A systematic review of the evidence on the effect of parental communication about health and health behaviours on children's health and wellbeing

E B Grey, L Atkinson, A Chater, A Gahagan, A Tran, F B Gillison

Research output: Contribution to journalReview articlepeer-review

Abstract

Parents report feeling unsure how best to talk with their children about sensitive health topics and may avoid such conversations; yet if children have questions or concerns about their health, talking to a parent could enhance their health and wellbeing. We investigated the effects of parental communications about health and health behaviours on children's health and wellbeing, and explored what strategies can encourage parents to communicate about health. We conducted a systematic review and narrative synthesis of research published between January 2008 and April 2020 from five databases. Of 14,007 articles identified, 16 met inclusion criteria focusing on five topics: diet and weight (n = 5), body image (n = 2), sexual health (n = 7), physical activity (n = 1) and bullying (n = 1). Positive child outcomes were associated with positive general parent-child communication characterised by warmth, openness and allowing children choice. Conversely, hostility, negative and inconsistent messaging were associated with poorer outcomes. Interventions to increase parent-child communication could be classified as providing single directive messages, media campaigns or intensive support. Single messages increased communication frequency; media campaigns and intensive interventions showed mixed outcomes. No differences in outcomes were found according to child's gender or socio-economic status. Generally, parents were less confident in initiating, rather than continuing, conversations and were more likely to initiate conversations when they felt they had good topic knowledge. While the relatively small, diverse sample limits the strength of these findings, this review provides provisional support for approaches to promote positive parent-child communication about health that are associated with better child health and wellbeing. [Abstract copyright: Copyright © 2021. Published by Elsevier Inc.]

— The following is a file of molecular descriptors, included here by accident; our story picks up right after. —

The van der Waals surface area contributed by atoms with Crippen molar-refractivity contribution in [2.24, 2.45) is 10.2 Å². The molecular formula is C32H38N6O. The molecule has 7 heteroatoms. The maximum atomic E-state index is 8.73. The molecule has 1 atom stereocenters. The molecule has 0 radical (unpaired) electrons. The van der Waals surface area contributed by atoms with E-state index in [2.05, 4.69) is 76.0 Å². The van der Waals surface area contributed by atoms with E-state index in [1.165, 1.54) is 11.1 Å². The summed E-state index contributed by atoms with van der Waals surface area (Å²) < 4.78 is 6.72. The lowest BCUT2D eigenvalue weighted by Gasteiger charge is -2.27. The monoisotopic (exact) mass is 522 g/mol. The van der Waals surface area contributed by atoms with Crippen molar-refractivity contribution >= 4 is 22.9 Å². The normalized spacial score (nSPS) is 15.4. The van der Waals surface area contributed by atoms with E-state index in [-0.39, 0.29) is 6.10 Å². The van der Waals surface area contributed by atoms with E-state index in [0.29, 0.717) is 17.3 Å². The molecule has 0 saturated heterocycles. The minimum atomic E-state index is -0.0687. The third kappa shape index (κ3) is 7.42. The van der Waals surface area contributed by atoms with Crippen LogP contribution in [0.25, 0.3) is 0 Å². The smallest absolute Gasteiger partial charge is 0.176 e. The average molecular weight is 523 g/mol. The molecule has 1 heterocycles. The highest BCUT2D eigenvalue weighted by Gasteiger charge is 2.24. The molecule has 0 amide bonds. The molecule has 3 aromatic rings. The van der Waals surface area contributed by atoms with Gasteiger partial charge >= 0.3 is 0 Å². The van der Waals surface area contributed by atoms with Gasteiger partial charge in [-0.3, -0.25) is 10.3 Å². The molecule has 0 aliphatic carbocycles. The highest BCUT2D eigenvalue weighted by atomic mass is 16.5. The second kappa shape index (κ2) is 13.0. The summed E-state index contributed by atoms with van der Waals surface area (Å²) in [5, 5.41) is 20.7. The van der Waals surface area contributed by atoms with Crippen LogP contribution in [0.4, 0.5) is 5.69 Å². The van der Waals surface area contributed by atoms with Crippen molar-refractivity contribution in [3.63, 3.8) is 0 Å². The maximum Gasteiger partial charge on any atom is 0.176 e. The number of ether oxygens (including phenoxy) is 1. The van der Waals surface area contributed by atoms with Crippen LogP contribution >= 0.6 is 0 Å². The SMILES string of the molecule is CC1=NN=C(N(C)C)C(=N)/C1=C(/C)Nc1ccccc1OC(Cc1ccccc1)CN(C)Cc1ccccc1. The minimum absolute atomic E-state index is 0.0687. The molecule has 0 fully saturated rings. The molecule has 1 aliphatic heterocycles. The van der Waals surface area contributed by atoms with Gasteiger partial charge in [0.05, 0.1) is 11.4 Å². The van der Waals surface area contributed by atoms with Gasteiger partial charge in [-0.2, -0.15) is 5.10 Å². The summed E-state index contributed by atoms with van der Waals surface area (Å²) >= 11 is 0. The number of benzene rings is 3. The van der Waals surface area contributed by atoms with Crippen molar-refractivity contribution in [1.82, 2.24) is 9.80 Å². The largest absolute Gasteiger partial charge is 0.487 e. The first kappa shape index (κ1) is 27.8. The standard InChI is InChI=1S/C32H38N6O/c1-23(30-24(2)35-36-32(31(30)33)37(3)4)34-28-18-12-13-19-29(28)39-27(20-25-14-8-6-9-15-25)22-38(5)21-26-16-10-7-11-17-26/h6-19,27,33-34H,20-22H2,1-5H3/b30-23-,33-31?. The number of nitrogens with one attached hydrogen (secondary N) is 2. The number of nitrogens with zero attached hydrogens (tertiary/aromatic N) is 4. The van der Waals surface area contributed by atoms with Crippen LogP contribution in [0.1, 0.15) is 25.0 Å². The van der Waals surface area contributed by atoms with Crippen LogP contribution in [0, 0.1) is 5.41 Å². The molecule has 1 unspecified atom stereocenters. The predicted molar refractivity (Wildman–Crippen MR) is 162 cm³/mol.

Original languageEnglish
Article number107043
JournalPreventive Medicine
Volume159
Early online date8 Apr 2022
DOIs
Publication statusE-pub ahead of print - 8 Apr 2022

Bibliographical note

© 2022 The Authors. Published by Elsevier Inc. This is an open access article under the CC BY license (https://creativecommons.org/licenses/by/4.0/)

Keywords

  • Child wellbeing
  • Parent-child communication
  • Health communication
  • Parenting
  • Health behaviours

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